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Heidegger's Bible Handbook: Ephesus: The City of Ephesus

2. Ephesus, a city of Asia, a colony of Ionia, devoted to the worship of many-breasted Diana. Saint John was not the first to preach the Gospel in it, but rather Paul.

Ephesus was a maritime city of Asia Minor, a colony of Ionia, famous for its Temple of Diana πολυμάσθου, the many-breasted one, as Jerome calls her, νεωκόρος Ἀρτέμιδος, devoted to the worship of Diana, Acts 19:35,[1] and that from antiquity: in which accordingly superstition and idolatry, and also magical curiosity, Acts 19:19, put down deep roots. Concerning which there is somewhat more to see in the Most Illustrious Zwinger’s Theatro Sapientiæ, Volume III, book 9. Uncertain in the tradition of some, that the Apostle John planted the first Church in that city, and that Mary Θεοτόκον, the mother of God, dwelt there for some time, and, finally, that the Temple of Diana was brought down by the power of John. But we rather believe the testimony of Irenæus, book 3 against Heresies, chapter 3, that it was founded by Paul, and cared for by John; since the history in Acts 19:20 abundantly confirm this beforehand. Saint Paul also bears witness, 1 Corinthians 16:8, 9, that a great and effectual door was opened to him at Ephesus, and that accordingly there were many teachable there, abjuring idolatry, and readily giving themselves to Christ.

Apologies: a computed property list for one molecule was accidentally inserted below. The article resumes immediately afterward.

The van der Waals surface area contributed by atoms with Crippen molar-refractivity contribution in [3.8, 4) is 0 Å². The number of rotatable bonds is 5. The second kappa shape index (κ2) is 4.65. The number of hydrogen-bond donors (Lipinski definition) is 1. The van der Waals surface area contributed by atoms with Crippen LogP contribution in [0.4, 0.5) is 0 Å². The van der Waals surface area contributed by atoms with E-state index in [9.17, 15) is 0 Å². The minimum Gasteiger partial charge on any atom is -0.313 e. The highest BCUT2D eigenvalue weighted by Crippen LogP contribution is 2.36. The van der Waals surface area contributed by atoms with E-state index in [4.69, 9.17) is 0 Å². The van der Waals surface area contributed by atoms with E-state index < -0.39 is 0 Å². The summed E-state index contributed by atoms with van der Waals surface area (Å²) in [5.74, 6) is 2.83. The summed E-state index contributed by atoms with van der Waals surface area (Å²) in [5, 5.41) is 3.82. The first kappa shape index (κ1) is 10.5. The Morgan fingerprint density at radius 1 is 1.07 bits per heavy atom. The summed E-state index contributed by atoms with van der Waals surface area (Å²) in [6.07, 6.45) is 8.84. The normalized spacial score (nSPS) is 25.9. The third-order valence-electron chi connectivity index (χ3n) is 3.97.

[1] Acts 19:35: “And when the townclerk had appeased the people, he said, Ye men of Ephesus, what man is there that knoweth not how that the city of the Ephesians is a worshipper of the great goddess Diana (τὴν Ἐφεσίων πόλιν νεωκόρον οὖσαν τῆς μεγάλης θεᾶς Ἀρτέμιδος), and of the image which fell down from Jupiter?”

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